Zoom In: Women Making Impacts is a new, video interview series featuring women from all paths of life on Vancouver Island. The series is intended to amplify women’s voices, ideas, passions, projects, labours, and visions, especially as they serve the interest of building a more just and equitable society.

Founder: This series was created by Melissa Stephens in Fall 2020. She is the Chair for the Vancouver Island University Faculty Association’s Status of Women Committee (VIUFA SWC, 2020-2021), and a member of the VIUFA Executive. Community outreach is part of the mandate for this role. She plans to continue this project independently after leaving her role with VIUFA.


Zoom In: Women Making Impacts
Episode 2:
Hope is the Risk that Must be Run: Silent No More with Dr. Imogene Lim                                           (December 2020)

In Episode 2, Melissa interviews Dr. Imogene Lim who talks about relationships between research and activism, anti-Asian racism, refusal to be silent, anger, and the necessity of hope.





Dr. Lim’s Biography: A descendant of Cumberland and Vancouver’s Chinatowns, Dr. Imogene Lim teaches in Anthropology and in Global Studies.  Her paternal grandfather paid the Head Tax when he landed in Victoria in 1890.  Although she conducted her dissertation research in Tanzania with Swahili as her field language, she is known for her expertise on Chinese Canadian communities, especially on Vancouver Island.  Her community engagement spans two decades, including collaboration with local museums.  She co-developed the exhibit, 150 Years and Counting: Fighting for Justice on the Coast (2017).

For Heritage BC, she prepared a commentary: Erasure: A Statement on Racism, Inclusivity and Equity. The famous Scrivener article, referred to in the interview, can be read here:  Reclaiming History: Vision for the Future in Cumberland (2002). The archival photo accompanying the article includes her father’s two older brothers. She was awarded the “Hero Spoon,” pictured below, for her important intervention.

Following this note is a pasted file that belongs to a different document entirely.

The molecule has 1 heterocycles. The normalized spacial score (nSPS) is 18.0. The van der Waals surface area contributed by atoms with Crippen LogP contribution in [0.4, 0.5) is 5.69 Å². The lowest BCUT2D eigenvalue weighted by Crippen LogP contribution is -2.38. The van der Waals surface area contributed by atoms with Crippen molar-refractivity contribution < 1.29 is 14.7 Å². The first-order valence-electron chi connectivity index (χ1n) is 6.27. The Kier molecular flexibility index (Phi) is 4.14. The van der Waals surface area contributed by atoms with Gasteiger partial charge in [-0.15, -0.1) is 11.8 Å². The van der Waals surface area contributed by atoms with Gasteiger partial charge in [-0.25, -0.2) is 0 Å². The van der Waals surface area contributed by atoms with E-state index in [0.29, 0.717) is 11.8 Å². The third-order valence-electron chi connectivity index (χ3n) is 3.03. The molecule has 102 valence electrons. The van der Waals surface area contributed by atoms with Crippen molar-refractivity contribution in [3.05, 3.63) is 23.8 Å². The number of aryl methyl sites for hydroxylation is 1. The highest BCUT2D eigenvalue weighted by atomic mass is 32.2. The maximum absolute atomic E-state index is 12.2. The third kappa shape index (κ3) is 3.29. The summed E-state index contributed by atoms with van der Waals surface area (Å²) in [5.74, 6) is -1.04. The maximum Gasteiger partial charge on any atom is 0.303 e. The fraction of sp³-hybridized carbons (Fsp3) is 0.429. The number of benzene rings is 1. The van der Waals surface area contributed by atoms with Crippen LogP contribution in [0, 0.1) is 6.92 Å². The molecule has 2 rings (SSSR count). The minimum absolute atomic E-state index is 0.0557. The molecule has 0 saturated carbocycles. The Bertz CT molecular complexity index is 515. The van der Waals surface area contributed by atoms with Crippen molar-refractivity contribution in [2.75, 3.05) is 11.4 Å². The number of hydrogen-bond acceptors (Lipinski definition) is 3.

“Hero Spoon 2002, received from Ruth Masters, for ‘fighting the good fight’ with the Concerned Citizens of Cumberland in its actions towards conserving what is today’s Coal Creek Historic Park.”

For more information about Dr. Lim, please see her website.

Here is the reference to the Cumberland article mentioned by Dr. Lim in the interview:

Hume, Stephen. 2002. “Cultural Imperialism: When Cumberland Officials Decided to Redevelop their Bulldozed Chinatown, they Consulted with Many Community Groups — but Ignored the Chinese Themselves: [Final Edition].” The Vancouver Sun, Jan 12, A19. https://search-proquest-com.ezproxy.viu.ca/newspapers/cultural-imperialism-when-cumberland-officials/docview/242515458/se-2?accountid=12246

Zoom In: Women Making Impacts
Episode 1: Stretching Our Imagination with Joy Gugeler (November 2020)

In this augural video, Melissa Stephens and Joy Gugeler discuss their backgrounds, travels, feminisms, Covid-19 perspectives, and hopes for the future. Watch the clip cued first, and then sit back and enjoy the full hour-long discussion.

In Joy’s words: I had the privilege of being VIUFA’s Status of Women Chair for 6 years and am honoured to be on Melissa’s committee this year. I have taught 5 book and magazine publishing courses in Creative Writing & Journalism and others on news, identity, literacy, and emerging tech in Media Studies since 2010. I also teach in these fields at Ryerson and  at SFU where I am completing a PhD in Communications. I am the publisher of VIU’s Portal literary magazine and the Gustafson limited-edition chapbooks and have acquired literary works in-house for ECW, Raincoast, and Beach Holme presses; edited issues of ARC, Quarry, and Room quarterlies; been EiC for  Suite 101, NowPublic, and Orato online;  on air for CBC, Bravo!, CHLY and CKCU; and written for the Globe and Mail, Vancouver Sun, and Ottawa Citizen.

Joy Gugeler works as a professor in VIU’s Creative Writing and Journalism department (see her profile here) and in Media Studies (see her profile here.)

In Melissa’s words: I am originally from Kitchener, Ontario, and I currently live on Traditional Snuneymuxw Territory while teaching in the Department of English at Vancouver Island University. I am the current Chair for VIU Faculty Association’s Status of Women Committee and I am so grateful to Joy for her mentorship and friendship. I acquired a PhD in the English and Film Studies Department at the University of Alberta, focusing on post-colonial and globalization studies, Black Feminisms, and Black Caribbean and American literature. I strive to teach material from an anti-racist perspective that supports diverse experiences and backgrounds, including diverse genders and sexualities. My research and volunteer work in places such as Guyana, Trinidad, and Vanuatu has shaped my consciousness of the nexus between research, teaching, and activism. My more recent, local work on co-organizing creative-activist interventions—such as radical poetry collectives or women’s marches–is vital to feeling a sense of purpose, home, and community.

Melissa Stephens works as a professor in VIU’s Department of English. You can see her profile here.